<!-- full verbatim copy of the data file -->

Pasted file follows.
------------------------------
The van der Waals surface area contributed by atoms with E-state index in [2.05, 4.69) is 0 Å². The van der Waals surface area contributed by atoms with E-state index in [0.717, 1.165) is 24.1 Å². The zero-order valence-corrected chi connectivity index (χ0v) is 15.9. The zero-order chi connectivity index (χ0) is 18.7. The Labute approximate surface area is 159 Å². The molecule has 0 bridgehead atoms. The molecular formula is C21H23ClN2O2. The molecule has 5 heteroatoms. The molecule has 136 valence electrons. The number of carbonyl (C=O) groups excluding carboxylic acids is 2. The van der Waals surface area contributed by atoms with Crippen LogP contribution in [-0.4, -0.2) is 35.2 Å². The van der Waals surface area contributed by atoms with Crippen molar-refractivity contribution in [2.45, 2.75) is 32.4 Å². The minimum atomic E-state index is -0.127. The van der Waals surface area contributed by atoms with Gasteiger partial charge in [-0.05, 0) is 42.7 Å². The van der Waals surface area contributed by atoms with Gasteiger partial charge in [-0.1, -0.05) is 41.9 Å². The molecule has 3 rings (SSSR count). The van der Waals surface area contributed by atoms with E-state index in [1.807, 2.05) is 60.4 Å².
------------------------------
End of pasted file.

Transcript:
The van der Waals surface area contributed by atoms with E-state index in [2.05, 4.69) is 0 Å². The van der Waals surface area contributed by atoms with E-state index in [0.717, 1.165) is 24.1 Å². The zero-order valence-corrected chi connectivity index (χ0v) is 15.9. The zero-order chi connectivity index (χ0) is 18.7. The Labute approximate surface area is 159 Å². The molecule has 0 bridgehead atoms. The molecular formula is C21H23ClN2O2. The molecule has 5 heteroatoms. The molecule has 136 valence electrons. The number of carbonyl (C=O) groups excluding carboxylic acids is 2. The van der Waals surface area contributed by atoms with Crippen LogP contribution in [-0.4, -0.2) is 35.2 Å². The van der Waals surface area contributed by atoms with Crippen molar-refractivity contribution in [2.45, 2.75) is 32.4 Å². The minimum atomic E-state index is -0.127. The van der Waals surface area contributed by atoms with Gasteiger partial charge in [-0.05, 0) is 42.7 Å². The van der Waals surface area contributed by atoms with Gasteiger partial charge in [-0.1, -0.05) is 41.9 Å². The molecule has 3 rings (SSSR count). The van der Waals surface area contributed by atoms with E-state index in [1.807, 2.05) is 60.4 Å².